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On page 123 Hatcher defines the chain homotopy map $T$ for general chains by
$T(\sigma) = \sigma_{\#}(T(\Delta^n))$. I am having some trouble understanding this. How is $T(\Delta^n)$ a linear combination of singular simplexes of $\Delta^n$? I thought $\sigma_\#$ was a map from $C_{k}(\Delta^n)$ to $C_{k}(X)$?

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In that part Hatcher uses $\Delta^n$ to denote the mapping $1_{\Delta^n} \colon \Delta^n \to \Delta^n$, which is a $n$-chain in the $n$-th module of the singular complex $C_n(X)$.

Your interpretation of $\sigma_\#$ is correct, it's the mapping $$\sigma_\# \colon C_k(\Delta^n) \to C_k(X)$$ which sends every singular simplex of $\Delta^n$ (let's say $\tau \colon \Delta^k \to \Delta^n$) in the singular simplex $\sigma_\#(\tau)= \sigma \circ \tau$.

Now to defined the chain homotopy $T \colon C_k(X) \to C_{k+1}(X)$ Hatcher uses the chain homotopy $T \colon C_k(\Delta^n) \to C_{k+1}(\Delta^n)$, that he defined in the previous paragraph. It defines $T(\sigma)$ (for every $\sigma \colon \Delta^n \to X$) as the image of $\sigma_\# \circ T(\Delta^n)$, where the first $T$ is the chain operator in the complex $C(X)$ while the latter is the chain operator on the complex $C(\Delta^n)$: hence $T(\Delta^n) \in C_{n+1}(\Delta^n)$ and so $\sigma_\#(T(\Delta^n)) \in C_{n+1}(X)$.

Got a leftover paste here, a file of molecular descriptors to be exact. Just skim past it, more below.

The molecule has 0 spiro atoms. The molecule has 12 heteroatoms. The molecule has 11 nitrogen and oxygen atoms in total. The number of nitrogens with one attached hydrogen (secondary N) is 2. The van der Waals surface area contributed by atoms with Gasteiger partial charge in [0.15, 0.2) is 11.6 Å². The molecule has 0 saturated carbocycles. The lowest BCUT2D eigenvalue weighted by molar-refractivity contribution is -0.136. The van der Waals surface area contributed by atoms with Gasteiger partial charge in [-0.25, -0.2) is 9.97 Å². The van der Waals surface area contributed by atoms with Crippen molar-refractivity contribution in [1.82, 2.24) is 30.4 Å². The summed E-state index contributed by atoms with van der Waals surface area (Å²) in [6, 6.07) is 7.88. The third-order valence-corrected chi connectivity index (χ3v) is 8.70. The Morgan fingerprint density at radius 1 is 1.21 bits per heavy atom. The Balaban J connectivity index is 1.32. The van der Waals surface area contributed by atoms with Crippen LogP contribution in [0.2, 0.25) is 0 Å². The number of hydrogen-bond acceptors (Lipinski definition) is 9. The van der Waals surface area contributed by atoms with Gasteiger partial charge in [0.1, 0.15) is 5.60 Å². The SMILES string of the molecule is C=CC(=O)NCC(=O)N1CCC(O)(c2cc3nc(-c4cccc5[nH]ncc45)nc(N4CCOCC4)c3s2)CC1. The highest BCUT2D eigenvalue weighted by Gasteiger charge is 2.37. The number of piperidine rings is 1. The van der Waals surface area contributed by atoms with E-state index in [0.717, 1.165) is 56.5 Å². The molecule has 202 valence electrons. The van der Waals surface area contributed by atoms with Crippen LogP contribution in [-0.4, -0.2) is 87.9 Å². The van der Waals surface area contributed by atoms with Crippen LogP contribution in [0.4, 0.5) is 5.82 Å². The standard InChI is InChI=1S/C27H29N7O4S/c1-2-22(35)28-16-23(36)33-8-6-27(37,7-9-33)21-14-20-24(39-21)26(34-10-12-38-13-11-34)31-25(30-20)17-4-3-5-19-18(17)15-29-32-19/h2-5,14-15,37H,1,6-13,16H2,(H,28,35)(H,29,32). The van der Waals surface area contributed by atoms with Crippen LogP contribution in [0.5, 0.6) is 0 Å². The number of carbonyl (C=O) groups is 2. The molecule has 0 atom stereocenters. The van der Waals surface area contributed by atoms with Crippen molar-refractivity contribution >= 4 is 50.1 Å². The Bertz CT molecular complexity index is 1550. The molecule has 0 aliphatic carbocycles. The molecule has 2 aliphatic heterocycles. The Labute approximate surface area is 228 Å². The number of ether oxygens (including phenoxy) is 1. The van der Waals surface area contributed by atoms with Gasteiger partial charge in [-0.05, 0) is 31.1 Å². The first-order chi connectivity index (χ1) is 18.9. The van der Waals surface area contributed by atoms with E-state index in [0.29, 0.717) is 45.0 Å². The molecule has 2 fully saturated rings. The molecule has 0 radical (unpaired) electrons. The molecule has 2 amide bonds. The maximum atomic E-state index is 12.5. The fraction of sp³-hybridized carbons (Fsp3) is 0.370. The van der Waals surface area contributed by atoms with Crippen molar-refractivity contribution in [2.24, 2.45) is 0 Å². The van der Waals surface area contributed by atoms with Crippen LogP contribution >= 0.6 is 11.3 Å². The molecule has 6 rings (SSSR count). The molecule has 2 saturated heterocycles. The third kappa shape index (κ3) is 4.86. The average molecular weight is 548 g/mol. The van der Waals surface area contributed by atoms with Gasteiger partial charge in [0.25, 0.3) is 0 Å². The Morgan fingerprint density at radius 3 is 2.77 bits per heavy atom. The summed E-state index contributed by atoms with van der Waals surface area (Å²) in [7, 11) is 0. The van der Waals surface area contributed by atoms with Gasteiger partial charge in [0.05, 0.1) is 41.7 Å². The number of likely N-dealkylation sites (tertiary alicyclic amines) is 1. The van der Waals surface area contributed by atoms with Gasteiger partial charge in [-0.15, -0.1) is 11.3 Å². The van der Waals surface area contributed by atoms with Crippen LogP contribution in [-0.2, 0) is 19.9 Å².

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Here is what I don't understand. In what sense is $(T(\Delta^n))$ an element of the domain of the induced map? –  Jonathan Aronson Sep 18 '13 at 18:27
    
Do we not need a map from $\Delta^n$ X I to $\Delta^n$? –  Jonathan Aronson Sep 18 '13 at 18:38
    
@JonathanAronson I've edited the answer: I guess tell me if now it's more clear. –  Giorgio Mossa Sep 18 '13 at 19:33
    
Ah I see it now.Thanks! –  Jonathan Aronson Sep 18 '13 at 20:57
    
Now I understand Hatcher's comment about projection in the discussion of T. –  Jonathan Aronson Sep 18 '13 at 21:05

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